Investing In Funds

Funds are investments that pool money from lots of investors. Money is invested in a wide range of assets e.g. UK and international shares, government and corporate bonds etc Different funds will have different investment strategies and objectives.

Investment funds offer individual investors a broader selection of opportunities and access to management expertise as well as lower fees than could be achieved if an investor went alone.

What are the advantages of investment funds?

If you would rather let someone manage your money for you then you can benefit from:

  • Diversification of risk – funds typically have holdings between 20 up to 100 or so investments.
  • Management expertise – Typically there will be at least one fund manager who will be responsible for the running of the fund and using their expertise to maximise opportunities.
  • Investing as little as £25 per month
  • Cost efficencies – through pooled investment means that the normal buying and selling costs of investments can be shared across a larger range of people

What investment funds are people buying?

Popular Funds

Fund Name Ongoing Charge (OCF) 1 Year Return* 5 Year Return* Factsheet
Fundsmith Equity 0.95% 13.46% 141.16% Fair Investment
Baillie Gifford American (Class B) 0.51% 107.36% 517.07% Fair Investment
Baillie Gifford Positive Change (Class B) 0.53% 74.04% N/A Fair Investment
Baillie Gifford China (Class B) 0.76% 75.62% N/A Fair Investment
Baillie Gifford Global Discovery (Class B) 0.76% 78.47% 331.39% Fair Investment
Baillie Gifford Pacific (Class B) 0.71% 79.46% 282.52% Fair Investment
Vanguard Life Strategy 80% Equity A 0.22% 5.83% 73.68 Fair Investment
Vanguard LifeStrategy 60% Equity A 0.22% 4.93% 58.24% Fair Investment
Premier Miton UK Smaller Companies 0.91% 110.95% 127.79% Fair Investment
Baillie Gifford Long Term Global Growth 0.65% 87.63% N/A Fair Investment

Most purchased funds on investment platform Interactive Investor in January 2021. Fund data as at 22/2/2021.

What types of investment fund are there?

There are 3 types of investment fund:

Open ended funds – Often called OEICs or Unit Trusts in the UK or mutual funds in the USA. As the term suggests the fund is open ended, so as more investors invest, the fund gets bigger and vice versa.

Closed ended funds – Or commonly known as investment trusts. With an investment trust there is a fixed number of shares. When you buy shares, you are buying those shares from other investors via the stock market.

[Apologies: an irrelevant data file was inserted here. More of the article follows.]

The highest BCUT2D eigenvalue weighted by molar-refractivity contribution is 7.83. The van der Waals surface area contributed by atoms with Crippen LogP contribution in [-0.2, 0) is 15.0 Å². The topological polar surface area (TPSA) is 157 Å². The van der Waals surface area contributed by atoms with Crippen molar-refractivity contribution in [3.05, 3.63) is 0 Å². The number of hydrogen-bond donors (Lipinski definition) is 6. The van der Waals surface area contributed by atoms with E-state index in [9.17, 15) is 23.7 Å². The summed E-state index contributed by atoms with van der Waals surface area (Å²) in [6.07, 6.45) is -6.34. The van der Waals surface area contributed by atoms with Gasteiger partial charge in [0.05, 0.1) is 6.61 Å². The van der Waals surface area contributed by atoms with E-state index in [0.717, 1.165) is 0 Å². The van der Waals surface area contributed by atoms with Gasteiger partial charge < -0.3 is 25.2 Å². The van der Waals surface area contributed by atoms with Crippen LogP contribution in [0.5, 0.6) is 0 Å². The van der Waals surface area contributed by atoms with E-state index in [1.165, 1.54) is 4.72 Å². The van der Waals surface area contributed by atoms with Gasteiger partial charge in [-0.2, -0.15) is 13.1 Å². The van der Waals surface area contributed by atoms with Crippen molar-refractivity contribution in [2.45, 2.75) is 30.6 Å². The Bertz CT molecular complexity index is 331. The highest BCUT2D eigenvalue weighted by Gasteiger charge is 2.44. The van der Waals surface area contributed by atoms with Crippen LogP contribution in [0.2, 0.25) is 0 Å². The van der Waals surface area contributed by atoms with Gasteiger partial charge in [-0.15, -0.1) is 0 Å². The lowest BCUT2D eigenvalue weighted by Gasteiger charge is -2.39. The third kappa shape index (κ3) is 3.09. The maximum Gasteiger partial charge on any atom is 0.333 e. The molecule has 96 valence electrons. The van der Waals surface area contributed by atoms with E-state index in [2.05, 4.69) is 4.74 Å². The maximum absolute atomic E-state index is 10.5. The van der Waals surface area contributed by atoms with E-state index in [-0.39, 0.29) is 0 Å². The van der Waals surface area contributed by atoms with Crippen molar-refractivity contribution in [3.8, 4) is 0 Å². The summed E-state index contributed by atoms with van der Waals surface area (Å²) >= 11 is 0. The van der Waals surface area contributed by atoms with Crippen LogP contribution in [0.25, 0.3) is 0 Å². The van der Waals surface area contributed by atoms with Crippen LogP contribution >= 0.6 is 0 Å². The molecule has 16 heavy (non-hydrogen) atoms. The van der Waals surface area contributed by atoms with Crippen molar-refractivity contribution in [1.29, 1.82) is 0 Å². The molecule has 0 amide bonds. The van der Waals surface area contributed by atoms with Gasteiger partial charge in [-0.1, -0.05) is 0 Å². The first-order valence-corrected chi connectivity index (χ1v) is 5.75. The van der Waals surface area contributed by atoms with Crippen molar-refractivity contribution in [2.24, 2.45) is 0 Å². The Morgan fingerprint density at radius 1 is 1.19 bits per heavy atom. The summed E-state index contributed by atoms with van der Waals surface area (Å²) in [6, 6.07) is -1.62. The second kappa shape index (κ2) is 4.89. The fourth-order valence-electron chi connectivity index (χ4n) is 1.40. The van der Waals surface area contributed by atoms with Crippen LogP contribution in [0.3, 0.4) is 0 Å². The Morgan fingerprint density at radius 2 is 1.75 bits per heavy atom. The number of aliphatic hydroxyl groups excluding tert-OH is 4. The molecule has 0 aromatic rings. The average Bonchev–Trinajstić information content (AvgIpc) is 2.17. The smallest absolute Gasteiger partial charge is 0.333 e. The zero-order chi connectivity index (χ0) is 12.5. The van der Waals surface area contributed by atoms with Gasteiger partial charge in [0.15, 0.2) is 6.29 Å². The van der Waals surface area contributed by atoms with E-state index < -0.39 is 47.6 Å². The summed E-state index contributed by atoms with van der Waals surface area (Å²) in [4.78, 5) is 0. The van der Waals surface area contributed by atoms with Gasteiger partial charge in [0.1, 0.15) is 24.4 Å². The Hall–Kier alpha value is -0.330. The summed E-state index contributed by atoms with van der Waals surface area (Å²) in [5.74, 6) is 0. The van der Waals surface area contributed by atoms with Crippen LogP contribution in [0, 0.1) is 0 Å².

Exchange traded funds – Known as ETFs, similar to investment trusts as their shares are traded on a stock exchange, and typically track an index such as the FTSE 100 or S&P 500. ETFs are low cost and are becoming increasingly attractive with investors for that reason.


How do I invest? 

You may have decided on the fund or funds you wish to invest in.

The next step is to choose a fund platform – the advantage of a platform is that it gives you flexibility in managing your investments which you don’t get if you invest directly with one fund manager.

An online investment platform is simply an online account where you can access your investments including, shares, ISAs, investment funds in one place.

The point is to make your life easier!

You can buy funds simply online usually at a discount and as well as a direct account, you also have the option with all good platforms to hold the fund in a tax free wrapper such as an ISA or a SIPP.

Benefits include:

  • Easy access to the stockmarket
  • Many platforms provide ready made portfolios/funds to help you choose
  • Keep your ISAs, Junior ISAs and pensions (SIPPs) in one place

Most platforms will also provide useful research tools and ways of assessing performance of investment funds you are considering.

Important Risk Information: This website contains information only and does not constitute advice or a personal recommendation in any way whatsoever. The value of investments and income from them can fall as well as rise and you may not get back the full amount invested. The tax efficiency of ISAs is based on current tax law and there is no guarantee that tax rules will stay the same in the future. Different types of investment carry different levels of risk and may not be suitable for all investors. Prior to making any decision to invest, you should ensure that you are familiar with the risks associated with a particular investment and should read the product literature. If you are in any doubt as to the suitability of a particular investment, both in respect of its objectives and its risk profile, you should seek independent financial advice. * Details of how the Financial Services Compensation Scheme applies to investment firms can be found at fscs.org.uk.